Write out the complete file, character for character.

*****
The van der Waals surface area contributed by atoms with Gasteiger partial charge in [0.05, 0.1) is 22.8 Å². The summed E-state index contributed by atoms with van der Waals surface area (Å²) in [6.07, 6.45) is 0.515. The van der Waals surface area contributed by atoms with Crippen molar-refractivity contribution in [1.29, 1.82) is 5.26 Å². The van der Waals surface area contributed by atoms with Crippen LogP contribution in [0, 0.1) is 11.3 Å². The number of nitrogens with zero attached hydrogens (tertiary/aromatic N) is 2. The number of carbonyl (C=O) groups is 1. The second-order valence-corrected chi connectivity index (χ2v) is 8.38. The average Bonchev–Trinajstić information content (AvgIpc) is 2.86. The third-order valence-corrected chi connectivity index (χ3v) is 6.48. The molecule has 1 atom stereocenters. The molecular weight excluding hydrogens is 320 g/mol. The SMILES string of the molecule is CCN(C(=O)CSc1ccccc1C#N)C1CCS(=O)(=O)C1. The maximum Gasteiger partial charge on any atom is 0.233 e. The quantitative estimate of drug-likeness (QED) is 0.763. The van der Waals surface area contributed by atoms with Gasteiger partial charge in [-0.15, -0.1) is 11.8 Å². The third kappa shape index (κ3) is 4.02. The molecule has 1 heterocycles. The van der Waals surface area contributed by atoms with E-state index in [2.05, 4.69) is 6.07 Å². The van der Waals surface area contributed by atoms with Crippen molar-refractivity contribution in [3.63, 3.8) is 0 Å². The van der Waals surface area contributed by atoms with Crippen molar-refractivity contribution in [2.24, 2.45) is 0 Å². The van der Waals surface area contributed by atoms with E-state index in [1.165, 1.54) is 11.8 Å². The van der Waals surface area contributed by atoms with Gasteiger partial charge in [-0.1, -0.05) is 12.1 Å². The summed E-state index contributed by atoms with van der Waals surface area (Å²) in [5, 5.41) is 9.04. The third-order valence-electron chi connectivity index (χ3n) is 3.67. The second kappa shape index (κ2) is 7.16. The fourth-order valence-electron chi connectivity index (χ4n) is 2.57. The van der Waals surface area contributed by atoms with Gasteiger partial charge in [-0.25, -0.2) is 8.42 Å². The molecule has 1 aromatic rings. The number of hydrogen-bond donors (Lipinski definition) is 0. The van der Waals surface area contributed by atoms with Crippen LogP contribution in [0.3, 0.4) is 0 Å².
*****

The van der Waals surface area contributed by atoms with Gasteiger partial charge in [0.05, 0.1) is 22.8 Å². The summed E-state index contributed by atoms with van der Waals surface area (Å²) in [6.07, 6.45) is 0.515. The van der Waals surface area contributed by atoms with Crippen molar-refractivity contribution in [1.29, 1.82) is 5.26 Å². The van der Waals surface area contributed by atoms with Crippen LogP contribution in [0, 0.1) is 11.3 Å². The number of nitrogens with zero attached hydrogens (tertiary/aromatic N) is 2. The number of carbonyl (C=O) groups is 1. The second-order valence-corrected chi connectivity index (χ2v) is 8.38. The average Bonchev–Trinajstić information content (AvgIpc) is 2.86. The third-order valence-corrected chi connectivity index (χ3v) is 6.48. The molecule has 1 atom stereocenters. The molecular weight excluding hydrogens is 320 g/mol. The SMILES string of the molecule is CCN(C(=O)CSc1ccccc1C#N)C1CCS(=O)(=O)C1. The maximum Gasteiger partial charge on any atom is 0.233 e. The quantitative estimate of drug-likeness (QED) is 0.763. The van der Waals surface area contributed by atoms with Gasteiger partial charge in [-0.15, -0.1) is 11.8 Å². The third kappa shape index (κ3) is 4.02. The molecule has 1 heterocycles. The van der Waals surface area contributed by atoms with E-state index in [2.05, 4.69) is 6.07 Å². The van der Waals surface area contributed by atoms with Crippen molar-refractivity contribution in [3.63, 3.8) is 0 Å². The van der Waals surface area contributed by atoms with Crippen molar-refractivity contribution in [2.24, 2.45) is 0 Å². The van der Waals surface area contributed by atoms with E-state index in [1.165, 1.54) is 11.8 Å². The van der Waals surface area contributed by atoms with Gasteiger partial charge in [-0.1, -0.05) is 12.1 Å². The summed E-state index contributed by atoms with van der Waals surface area (Å²) in [5, 5.41) is 9.04. The third-order valence-electron chi connectivity index (χ3n) is 3.67. The second kappa shape index (κ2) is 7.16. The fourth-order valence-electron chi connectivity index (χ4n) is 2.57. The van der Waals surface area contributed by atoms with Gasteiger partial charge in [-0.25, -0.2) is 8.42 Å². The molecule has 1 aromatic rings. The number of hydrogen-bond donors (Lipinski definition) is 0. The van der Waals surface area contributed by atoms with Crippen LogP contribution in [0.3, 0.4) is 0 Å².